Saturday, April 19, 2008

A Must-read

A Sober Earth Day
By Sylvia L. Mayuga
First Posted 05:44:00 04/20/2008/ Most Read

“The end of the world as we know it,” is how Michael T. Klare, an American professor of peace and world security studies at Hampshire College in Massachusetts, describes our presently crisis-hobbled home planet. His new book, Rising Powers, Shrinking Planet: The New Geopolitics of Energy, is disturbing but highly recommended reading for realists.

The sooner every last gas-guzzling, fuel-dependent one of us understands the big picture this book projects into the future, the better are our chances for collective survival. As the American journalist Adam Hochschild put it in his review of Klare’s book: “Four centuries ago, as the conquistadors roamed through South America, it was the search for gold that drove the clash of empires. A hundred years later, as the great powers fought over the West Indies, it was the quest for land that could grow sugar cane. Today the key commodity is oil.”

The first hard fact in this big picture is that the era of relatively abundant oil supply is over. The global economic expansion it literally fuelled over the past six decades post-WW II is in fact what created the First World club composed of the United States and its allies in Europe, Asia and the Pacific. That status quo is changing as fast as oil prices are continuing to climb to “peak oil” – over $110 a barrel at this writing, with $20 to $30 a barrel last seen in 2003 receding to the realm of legend.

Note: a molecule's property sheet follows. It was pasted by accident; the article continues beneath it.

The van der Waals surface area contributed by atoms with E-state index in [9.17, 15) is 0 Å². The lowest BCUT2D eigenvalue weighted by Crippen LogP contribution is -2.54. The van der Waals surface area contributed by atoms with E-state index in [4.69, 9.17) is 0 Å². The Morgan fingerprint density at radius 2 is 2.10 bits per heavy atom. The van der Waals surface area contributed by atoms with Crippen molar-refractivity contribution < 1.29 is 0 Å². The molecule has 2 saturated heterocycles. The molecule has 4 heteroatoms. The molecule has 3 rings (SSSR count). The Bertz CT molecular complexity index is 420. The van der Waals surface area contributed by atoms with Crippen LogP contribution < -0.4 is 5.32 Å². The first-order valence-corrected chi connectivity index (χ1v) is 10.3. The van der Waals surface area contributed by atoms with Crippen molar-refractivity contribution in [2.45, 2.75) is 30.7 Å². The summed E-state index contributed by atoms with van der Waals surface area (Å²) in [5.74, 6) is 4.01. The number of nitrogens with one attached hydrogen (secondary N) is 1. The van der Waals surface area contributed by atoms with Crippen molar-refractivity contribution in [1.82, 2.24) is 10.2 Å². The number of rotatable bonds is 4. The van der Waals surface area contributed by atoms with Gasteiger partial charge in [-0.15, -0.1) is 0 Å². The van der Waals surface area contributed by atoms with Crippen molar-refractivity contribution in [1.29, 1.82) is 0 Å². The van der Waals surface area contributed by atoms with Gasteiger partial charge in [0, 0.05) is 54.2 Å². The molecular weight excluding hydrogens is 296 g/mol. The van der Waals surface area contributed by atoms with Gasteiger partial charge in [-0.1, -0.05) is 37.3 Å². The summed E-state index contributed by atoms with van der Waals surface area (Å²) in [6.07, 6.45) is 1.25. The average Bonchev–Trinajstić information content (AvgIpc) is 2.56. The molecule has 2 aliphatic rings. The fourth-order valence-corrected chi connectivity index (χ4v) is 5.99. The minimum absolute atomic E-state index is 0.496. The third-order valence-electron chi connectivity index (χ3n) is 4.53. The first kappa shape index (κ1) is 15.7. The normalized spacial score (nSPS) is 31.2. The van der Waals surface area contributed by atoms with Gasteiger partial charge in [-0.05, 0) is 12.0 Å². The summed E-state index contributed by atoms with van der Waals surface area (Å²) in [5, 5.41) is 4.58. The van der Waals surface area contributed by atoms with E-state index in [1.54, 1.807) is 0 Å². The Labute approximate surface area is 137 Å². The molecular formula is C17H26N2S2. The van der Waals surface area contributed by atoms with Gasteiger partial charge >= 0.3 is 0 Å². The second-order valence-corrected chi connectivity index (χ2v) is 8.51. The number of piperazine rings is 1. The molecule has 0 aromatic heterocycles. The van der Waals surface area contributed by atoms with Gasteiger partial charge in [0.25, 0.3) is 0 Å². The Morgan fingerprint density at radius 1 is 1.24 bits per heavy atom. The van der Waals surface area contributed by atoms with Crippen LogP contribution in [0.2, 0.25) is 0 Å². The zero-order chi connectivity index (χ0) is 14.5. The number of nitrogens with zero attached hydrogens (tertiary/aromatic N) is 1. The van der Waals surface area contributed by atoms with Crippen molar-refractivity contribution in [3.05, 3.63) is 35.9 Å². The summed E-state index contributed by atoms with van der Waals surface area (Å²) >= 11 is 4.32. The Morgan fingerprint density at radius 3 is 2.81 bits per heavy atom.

Part of Michael Klare’s thesis is that the reality of dwindling global oil supply supersedes ideology in ways that capitalist versus communist ideologues could not have imagined 20 years ago. Profound changes are underway in the present economic and political world order, he writes, and everyone, rich and poor, had best be ready for them.

At this point of world history, when more people in the world have learned to want it all, putting on farmers’ eyes would help everyone think over a second hard fact: the close interconnection between producing our suddenly shockingly expensive food and the now severely threatened conditions for producing and bringing it to our dining tables. And nowhere is the impact of global warming and climate change on agriculture more dramatically illustrated than in the recent closing of what was once the largest rice mill in the Southern Hemisphere.

That mill in Deniliquin, New South Wales, Australia was processing enough rice for 20 million people worldwide, reports the New York Times, until the last six years of drought reduced Australia’s rice crop by a staggering 98 percent, causing the collapse of the country’s rice production and the closure of the Deniliquin mill last December. That was one of the major factors in the doubling of world rice prices over the past three months, it turns out.